This is a thoughtfully produced series. The violence is handled well — unlike some other similar documentaries (I had to turn off "Dinotasia," the 2012 movie narrated by Werner Herzog, because the high level of gore was inappropriate for my kids). For example, rather than showing a beloved triceratops getting ripped to shreds by a T Rex, "Prehistoric Planet" shows blood dripping off of leaves and a fly landing on an unblinking eye — signaling what's going on to knowing viewers, leaving the young ones blissfully unaware. Potentially upsetting moments — like babies getting eaten (this is a nature documentary, so that's to be expected) — are framed at a distance. Having said that, the events don't come across as sanitized or dumbed-down either.
This is definitely a series that people of all ages can enjoy. The music is perfect, oscillating from lofty to jolly to solemn and back again. A high point is a particular courtship display in episode 5, "Forests." The moment is a bit unexpected, and the score sets the tone superbly. Even the most joyless viewer couldn't watch that scene and not crack a smile.
An Entertaining Look At The Cretaceous Period
Attenborough sounds to be having the time of his life narrating the CGI action in "Prehistoric Planet," putting the right amount of amusement in lines like, "The facial area of a Tyrannosaur is very sensitive to touch. And they nuzzle." (Admittedly, the romantic closeups on the dinos' faces during the mating scene — their bodies tastefully obscured by leaves and shadows, of course — is a bit much. I blushed.) His tone can be bemused, dramatic, or deadly serious — providing some emotional depth to the action onscreen. Attenborough really is the best in the biz when it comes to narrating nature documentaries (sorry Oprah Winfrey), and he brings his A-game here.
The thematic divisions were clever and worked well, demonstrating the prehistoric creatures in an ecology; however, the lines between what is speculative, what is certain, and what is creative license is really unclear — and that hurts the series as a pedagogical tool. Overall, it felt more geared towards entertainment than education. Scope is a bit of an issue here too: while some scenes were great for demonstrating the relationships between various creatures in the ecosystems, others felt very isolated and overly focused on one particular species. This is made worse by how similar all the pterosaurs look — and how much time is spent on enormous colonies of them on barren cliffs and beaches.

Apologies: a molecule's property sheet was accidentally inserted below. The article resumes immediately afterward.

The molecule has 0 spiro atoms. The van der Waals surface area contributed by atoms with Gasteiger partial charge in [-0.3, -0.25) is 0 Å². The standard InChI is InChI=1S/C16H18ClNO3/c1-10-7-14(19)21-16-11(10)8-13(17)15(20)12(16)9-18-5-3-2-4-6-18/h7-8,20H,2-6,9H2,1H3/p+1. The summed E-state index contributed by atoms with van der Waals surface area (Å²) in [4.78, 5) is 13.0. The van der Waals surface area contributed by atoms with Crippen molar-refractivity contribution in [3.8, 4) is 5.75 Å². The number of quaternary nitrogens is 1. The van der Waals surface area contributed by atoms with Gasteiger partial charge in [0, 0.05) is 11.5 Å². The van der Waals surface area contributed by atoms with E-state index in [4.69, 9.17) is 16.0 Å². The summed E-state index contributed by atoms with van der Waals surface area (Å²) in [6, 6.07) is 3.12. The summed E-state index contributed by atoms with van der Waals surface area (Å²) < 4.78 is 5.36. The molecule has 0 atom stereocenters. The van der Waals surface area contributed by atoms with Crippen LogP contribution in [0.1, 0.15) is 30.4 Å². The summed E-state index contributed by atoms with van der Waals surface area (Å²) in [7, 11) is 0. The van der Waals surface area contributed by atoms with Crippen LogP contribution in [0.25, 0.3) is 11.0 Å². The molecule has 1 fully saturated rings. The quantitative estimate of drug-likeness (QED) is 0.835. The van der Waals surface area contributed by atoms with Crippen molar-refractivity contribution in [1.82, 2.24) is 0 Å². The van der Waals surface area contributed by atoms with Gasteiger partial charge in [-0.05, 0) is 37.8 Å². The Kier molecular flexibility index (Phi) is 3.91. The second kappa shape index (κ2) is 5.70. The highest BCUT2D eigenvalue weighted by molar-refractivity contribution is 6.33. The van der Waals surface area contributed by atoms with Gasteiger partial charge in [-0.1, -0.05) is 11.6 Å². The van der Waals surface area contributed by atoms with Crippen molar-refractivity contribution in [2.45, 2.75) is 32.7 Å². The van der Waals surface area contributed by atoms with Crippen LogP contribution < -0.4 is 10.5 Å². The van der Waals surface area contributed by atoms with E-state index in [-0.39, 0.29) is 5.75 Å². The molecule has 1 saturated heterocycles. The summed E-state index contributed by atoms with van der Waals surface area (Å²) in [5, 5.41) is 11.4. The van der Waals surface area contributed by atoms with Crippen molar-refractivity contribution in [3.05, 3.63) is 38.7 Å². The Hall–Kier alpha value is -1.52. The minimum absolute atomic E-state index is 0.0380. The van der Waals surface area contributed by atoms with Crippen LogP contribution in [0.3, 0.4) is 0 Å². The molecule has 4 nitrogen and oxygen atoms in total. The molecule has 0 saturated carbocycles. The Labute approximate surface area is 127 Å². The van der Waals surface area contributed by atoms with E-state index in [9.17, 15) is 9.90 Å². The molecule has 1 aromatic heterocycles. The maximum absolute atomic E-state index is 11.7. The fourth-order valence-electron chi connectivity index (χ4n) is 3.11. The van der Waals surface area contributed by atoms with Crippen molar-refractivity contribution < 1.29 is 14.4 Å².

Overall, the series struggles a bit from a lack of usable information. As the mother of a particularly prehistoric-preoccupied three-year-old, I have a pretty good ear for terms like "Camptosaurus" and "Stygimoloch," which are mumble-spoken on a daily basis. But even I had trouble keeping track of what species was onscreen, how big they were, and where in the world the action was happening. I often wished that information would appear as text at the bottom, if only for a minute, just to help me keep track.
Even with those minor annoyances, "Prehistoric Planet" was an absolute joy to watch. It satisfied the aspiring paleontologist in me, as well as my inner child. I only wish that I had had the opportunity to see the series on an IMAX screen — these kind of lush, photorealistic displays of grandiose beings are just begging to be shown on the best, and biggest, screens available.
/Film Rating: 8 out of 10"Prehistoric Planet" premieres as a five-day event, with a new episode dropping daily from Monday, May 23 through to Friday, May 27, on Apple TV+.
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The post Prehistoric Planet Review: Jon Favreau and David Attenborough Deliver A Docuseries For The Ages appeared first on /Film.